0320IntlGrainsShortCoursesr.cfm Malatya Haber International Grains Program provides training to enhance Kansas corn markets
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International Grains Program provides training to enhance Kansas corn markets

For 30 years, people from all over the world have traveled to Manhattan, Kan., to train with and tour the International Grains Program. Since its beginning, IGP has continued to increase its capacity to educate and train international buyers of Kansas commodities.

The Kansas Corn Commission has a long-standing partnership with IGP and supports the program’s mission of marketing and promoting export markets for corn and other feed grains. IGP and the K-State Department of Grain Science act as ambassadors for Kansas commodities and serve as a primary source of expertise when it comes to the use of Kansas feed ingredients.

Through its short courses and technical overseas assistance, IGP offers education on topics ranging from grain purchasing, transportation storage and handling to milling, marketing and processing. For example, next month IGP will offer an annual grain purchasing short course for international grain buyers from four countries. In addition, a short course on advanced risk management and merchandising will be held in May in conjunction with NCI of Fargo, N.D.

“Foreign market development is an important part of the corn commission’s program,” according to Kansas Corn Commission Chairman Mike Brzon, Courtland. “IGP is considered to be a valuable resource to grain buyers throughout the world and we are lucky to have the program operating in our state. We’ve also had opportunities to host IGP classes on our Kansas farms, giving international buyers an understanding of the quality of grain we produce in the U.S.”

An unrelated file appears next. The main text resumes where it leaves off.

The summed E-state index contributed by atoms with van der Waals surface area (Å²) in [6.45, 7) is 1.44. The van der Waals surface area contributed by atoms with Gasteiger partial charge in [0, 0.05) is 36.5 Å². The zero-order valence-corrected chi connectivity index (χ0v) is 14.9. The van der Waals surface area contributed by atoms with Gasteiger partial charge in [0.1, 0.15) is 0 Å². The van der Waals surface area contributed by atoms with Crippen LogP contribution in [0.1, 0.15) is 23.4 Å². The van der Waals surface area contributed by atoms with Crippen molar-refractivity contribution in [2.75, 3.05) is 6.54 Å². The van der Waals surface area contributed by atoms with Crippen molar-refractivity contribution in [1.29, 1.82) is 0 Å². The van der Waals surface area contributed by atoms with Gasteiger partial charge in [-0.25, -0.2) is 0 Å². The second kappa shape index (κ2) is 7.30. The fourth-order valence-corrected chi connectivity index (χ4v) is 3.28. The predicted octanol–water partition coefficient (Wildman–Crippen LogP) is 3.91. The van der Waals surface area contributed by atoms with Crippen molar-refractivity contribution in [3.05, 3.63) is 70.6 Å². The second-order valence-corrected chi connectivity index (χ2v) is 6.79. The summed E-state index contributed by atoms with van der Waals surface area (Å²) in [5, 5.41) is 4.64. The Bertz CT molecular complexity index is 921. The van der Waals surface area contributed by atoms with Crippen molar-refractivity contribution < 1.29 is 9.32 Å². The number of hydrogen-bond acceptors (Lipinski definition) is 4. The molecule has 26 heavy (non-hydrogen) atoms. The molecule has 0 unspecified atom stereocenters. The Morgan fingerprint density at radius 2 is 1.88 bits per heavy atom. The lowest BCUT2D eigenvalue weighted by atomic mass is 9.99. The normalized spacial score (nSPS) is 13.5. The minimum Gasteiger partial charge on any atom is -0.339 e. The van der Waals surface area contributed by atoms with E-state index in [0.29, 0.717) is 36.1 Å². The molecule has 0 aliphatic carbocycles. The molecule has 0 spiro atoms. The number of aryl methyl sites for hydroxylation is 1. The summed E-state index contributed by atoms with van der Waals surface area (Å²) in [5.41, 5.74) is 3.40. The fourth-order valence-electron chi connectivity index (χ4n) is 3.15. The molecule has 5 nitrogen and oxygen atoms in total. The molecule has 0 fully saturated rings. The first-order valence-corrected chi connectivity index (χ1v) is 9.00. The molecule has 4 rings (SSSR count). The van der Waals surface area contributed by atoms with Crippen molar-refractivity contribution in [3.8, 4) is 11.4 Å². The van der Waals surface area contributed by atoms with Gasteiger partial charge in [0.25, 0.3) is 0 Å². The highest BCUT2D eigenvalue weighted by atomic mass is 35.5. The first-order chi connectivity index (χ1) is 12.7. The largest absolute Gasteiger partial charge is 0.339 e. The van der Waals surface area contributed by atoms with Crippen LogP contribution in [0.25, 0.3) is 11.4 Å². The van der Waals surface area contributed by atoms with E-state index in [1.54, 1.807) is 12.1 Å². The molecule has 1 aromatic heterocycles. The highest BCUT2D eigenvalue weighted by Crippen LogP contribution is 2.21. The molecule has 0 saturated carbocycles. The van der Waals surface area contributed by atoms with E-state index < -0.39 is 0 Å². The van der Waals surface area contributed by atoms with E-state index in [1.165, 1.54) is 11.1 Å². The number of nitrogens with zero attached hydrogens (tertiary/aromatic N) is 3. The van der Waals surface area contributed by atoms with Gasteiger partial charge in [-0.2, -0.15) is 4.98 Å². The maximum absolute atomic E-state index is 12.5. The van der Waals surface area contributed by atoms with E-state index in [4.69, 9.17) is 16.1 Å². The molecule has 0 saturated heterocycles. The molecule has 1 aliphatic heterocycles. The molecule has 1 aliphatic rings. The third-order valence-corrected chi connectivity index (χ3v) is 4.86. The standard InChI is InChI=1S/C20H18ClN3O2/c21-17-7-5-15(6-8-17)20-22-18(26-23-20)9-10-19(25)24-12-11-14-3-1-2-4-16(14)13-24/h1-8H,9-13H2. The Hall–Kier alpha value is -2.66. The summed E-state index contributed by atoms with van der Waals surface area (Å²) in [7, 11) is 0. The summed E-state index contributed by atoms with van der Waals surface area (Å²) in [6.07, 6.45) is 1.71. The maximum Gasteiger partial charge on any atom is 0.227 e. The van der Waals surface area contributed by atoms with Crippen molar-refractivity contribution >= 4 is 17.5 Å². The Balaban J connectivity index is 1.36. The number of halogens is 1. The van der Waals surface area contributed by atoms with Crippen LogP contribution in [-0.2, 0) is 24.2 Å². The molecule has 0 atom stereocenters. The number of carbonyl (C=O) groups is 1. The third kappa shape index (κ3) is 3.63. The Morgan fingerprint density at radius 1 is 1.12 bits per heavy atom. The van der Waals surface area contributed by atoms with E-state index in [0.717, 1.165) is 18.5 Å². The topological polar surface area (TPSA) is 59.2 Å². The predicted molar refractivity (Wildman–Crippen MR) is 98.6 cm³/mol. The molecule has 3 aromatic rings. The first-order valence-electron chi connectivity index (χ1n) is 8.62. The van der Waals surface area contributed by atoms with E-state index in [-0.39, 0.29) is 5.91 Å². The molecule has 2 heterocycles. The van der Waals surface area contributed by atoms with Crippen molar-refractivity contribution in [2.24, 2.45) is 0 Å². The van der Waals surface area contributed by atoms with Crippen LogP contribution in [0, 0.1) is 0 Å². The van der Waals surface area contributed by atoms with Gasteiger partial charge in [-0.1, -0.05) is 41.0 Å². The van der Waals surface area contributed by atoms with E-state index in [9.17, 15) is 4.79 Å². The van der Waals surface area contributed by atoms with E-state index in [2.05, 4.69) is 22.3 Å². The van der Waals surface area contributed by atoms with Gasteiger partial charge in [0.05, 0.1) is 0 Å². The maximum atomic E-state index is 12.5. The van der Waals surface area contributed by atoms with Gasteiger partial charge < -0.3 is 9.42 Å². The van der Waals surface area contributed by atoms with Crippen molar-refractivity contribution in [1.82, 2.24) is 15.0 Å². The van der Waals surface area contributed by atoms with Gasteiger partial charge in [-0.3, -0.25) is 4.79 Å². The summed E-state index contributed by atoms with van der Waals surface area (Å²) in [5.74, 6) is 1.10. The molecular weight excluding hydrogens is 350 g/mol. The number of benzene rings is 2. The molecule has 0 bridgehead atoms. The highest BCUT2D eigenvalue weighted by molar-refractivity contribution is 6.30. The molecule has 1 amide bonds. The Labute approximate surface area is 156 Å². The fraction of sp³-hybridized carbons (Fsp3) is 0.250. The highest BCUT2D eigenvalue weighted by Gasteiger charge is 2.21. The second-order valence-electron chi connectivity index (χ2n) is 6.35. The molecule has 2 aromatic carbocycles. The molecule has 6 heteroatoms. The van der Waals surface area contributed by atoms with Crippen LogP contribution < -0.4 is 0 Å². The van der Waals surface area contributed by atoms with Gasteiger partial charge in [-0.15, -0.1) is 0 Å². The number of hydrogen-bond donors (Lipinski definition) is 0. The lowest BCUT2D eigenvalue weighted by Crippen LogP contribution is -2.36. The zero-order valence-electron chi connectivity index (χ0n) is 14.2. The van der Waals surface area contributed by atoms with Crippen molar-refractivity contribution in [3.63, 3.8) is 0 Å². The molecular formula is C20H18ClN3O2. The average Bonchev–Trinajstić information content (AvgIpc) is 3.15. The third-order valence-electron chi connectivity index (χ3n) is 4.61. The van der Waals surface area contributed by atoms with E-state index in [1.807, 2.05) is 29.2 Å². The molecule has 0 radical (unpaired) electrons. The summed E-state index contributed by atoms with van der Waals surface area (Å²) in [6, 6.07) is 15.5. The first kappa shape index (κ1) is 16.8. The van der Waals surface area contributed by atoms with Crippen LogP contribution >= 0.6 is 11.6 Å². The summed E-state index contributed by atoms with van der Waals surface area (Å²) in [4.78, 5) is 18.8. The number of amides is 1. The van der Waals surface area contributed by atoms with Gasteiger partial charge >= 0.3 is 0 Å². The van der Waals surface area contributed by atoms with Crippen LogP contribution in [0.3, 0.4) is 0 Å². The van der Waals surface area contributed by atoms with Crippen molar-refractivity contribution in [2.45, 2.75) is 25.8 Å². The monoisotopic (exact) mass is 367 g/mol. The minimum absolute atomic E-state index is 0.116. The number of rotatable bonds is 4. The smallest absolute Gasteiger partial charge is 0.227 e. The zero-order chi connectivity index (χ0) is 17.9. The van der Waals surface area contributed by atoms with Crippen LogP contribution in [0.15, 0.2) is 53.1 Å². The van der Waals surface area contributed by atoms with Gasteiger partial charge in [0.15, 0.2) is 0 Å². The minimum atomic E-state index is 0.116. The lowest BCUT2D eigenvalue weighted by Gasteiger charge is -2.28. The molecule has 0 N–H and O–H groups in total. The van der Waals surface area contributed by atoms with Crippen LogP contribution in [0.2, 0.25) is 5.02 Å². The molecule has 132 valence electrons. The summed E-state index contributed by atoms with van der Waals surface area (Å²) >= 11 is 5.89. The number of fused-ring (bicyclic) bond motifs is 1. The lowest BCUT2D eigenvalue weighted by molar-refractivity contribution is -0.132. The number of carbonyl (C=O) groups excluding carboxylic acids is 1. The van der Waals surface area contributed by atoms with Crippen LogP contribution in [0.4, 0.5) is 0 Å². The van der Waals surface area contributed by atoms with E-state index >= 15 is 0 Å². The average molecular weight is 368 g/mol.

Jay O’Neil, senior agricultural economist at IGP, said the first question many people have is about the purpose and mission of the program. Due to its location in Manhattan and affiliation with Kansas State University, IGP is often assumed as a program for undergraduate education. However, this is not the case. Though there is an interest in working with and teaching young people about the global grains industry, IGP’s primary focus and efforts are centered on the promotion of Kansas commodities with foreign buyers.

“Our entire purpose and focus is to promote and educate foreign buyers on the use of Kansas and U.S. corn, wheat, soybeans and related products,” O’Neil said. “We provide innovative and relevant technical programs to encourage market preference, consumption and utilization of corn for the benefit of Kansas corn producers.”

Although IGP may not be a household name, the program enjoys global recognition among flour millers, feed manufacturers, grain buyers and governmental buying entities. This year IGP will conduct more than 25 short courses and customized training sessions to help familiarize international customers with U.S. corn and to promote its quality characteristics and best uses. O’Neil said IGP activities also include education on risk management and price control. In addition, IGP also works with trade teams and visitors and facilitates overseas technical assistance.

“Training is a part of the promotional element of marketing U.S. grains,” he said. “A foreign buyer may not understand the U.S. grading and quality system or how best to utilize corn or feed ingredients. Having that familiarity and knowledge gives them power and motivation to buy our products to use in the best way. It’s a classic case of the more you know the more you like it and we want to show how to use U.S. grains in the best way possible.”

The Kansas Corn Commission administers the half-cent per bushel corn checkoff in the areas of market development, research, promotion and education.

Date: 4/1/2013

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